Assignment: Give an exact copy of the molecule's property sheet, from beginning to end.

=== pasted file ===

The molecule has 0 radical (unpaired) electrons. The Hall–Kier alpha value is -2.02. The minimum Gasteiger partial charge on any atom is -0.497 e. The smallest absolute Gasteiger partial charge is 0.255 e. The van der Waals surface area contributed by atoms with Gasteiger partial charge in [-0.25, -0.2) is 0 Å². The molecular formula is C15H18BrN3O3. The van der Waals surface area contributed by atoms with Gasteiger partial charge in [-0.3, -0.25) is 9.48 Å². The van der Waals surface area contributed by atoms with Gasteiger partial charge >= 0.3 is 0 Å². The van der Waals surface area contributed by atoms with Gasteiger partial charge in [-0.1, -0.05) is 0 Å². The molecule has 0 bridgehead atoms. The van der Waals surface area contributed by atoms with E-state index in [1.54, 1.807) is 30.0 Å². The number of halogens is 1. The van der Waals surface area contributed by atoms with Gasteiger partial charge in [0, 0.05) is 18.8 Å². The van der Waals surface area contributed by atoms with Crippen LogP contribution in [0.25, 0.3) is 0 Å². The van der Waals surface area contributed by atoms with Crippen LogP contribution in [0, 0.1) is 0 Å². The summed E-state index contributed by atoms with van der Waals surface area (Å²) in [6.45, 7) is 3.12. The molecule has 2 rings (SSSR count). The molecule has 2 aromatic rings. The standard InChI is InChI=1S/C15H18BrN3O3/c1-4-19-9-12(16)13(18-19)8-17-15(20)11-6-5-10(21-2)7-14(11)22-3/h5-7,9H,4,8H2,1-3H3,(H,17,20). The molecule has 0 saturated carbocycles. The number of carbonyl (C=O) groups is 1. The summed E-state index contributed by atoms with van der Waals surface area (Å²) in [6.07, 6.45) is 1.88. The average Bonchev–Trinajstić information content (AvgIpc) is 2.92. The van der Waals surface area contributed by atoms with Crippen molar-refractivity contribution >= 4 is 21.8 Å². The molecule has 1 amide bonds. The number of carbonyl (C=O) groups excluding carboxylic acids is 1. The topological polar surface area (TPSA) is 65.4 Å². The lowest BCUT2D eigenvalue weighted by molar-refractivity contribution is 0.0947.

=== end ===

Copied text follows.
The molecule has 0 radical (unpaired) electrons. The Hall–Kier alpha value is -2.02. The minimum Gasteiger partial charge on any atom is -0.497 e. The smallest absolute Gasteiger partial charge is 0.255 e. The van der Waals surface area contributed by atoms with Gasteiger partial charge in [-0.25, -0.2) is 0 Å². The molecular formula is C15H18BrN3O3. The van der Waals surface area contributed by atoms with Gasteiger partial charge in [-0.3, -0.25) is 9.48 Å². The van der Waals surface area contributed by atoms with Gasteiger partial charge >= 0.3 is 0 Å². The van der Waals surface area contributed by atoms with Gasteiger partial charge in [-0.1, -0.05) is 0 Å². The molecule has 0 bridgehead atoms. The van der Waals surface area contributed by atoms with E-state index in [1.54, 1.807) is 30.0 Å². The number of halogens is 1. The van der Waals surface area contributed by atoms with Gasteiger partial charge in [0, 0.05) is 18.8 Å². The van der Waals surface area contributed by atoms with Crippen LogP contribution in [0.25, 0.3) is 0 Å². The van der Waals surface area contributed by atoms with Crippen LogP contribution in [0, 0.1) is 0 Å². The summed E-state index contributed by atoms with van der Waals surface area (Å²) in [6.45, 7) is 3.12. The molecule has 2 rings (SSSR count). The molecule has 2 aromatic rings. The standard InChI is InChI=1S/C15H18BrN3O3/c1-4-19-9-12(16)13(18-19)8-17-15(20)11-6-5-10(21-2)7-14(11)22-3/h5-7,9H,4,8H2,1-3H3,(H,17,20). The molecule has 0 saturated carbocycles. The number of carbonyl (C=O) groups is 1. The summed E-state index contributed by atoms with van der Waals surface area (Å²) in [6.07, 6.45) is 1.88. The average Bonchev–Trinajstić information content (AvgIpc) is 2.92. The van der Waals surface area contributed by atoms with Crippen molar-refractivity contribution >= 4 is 21.8 Å². The molecule has 1 amide bonds. The number of carbonyl (C=O) groups excluding carboxylic acids is 1. The topological polar surface area (TPSA) is 65.4 Å². The lowest BCUT2D eigenvalue weighted by molar-refractivity contribution is 0.0947.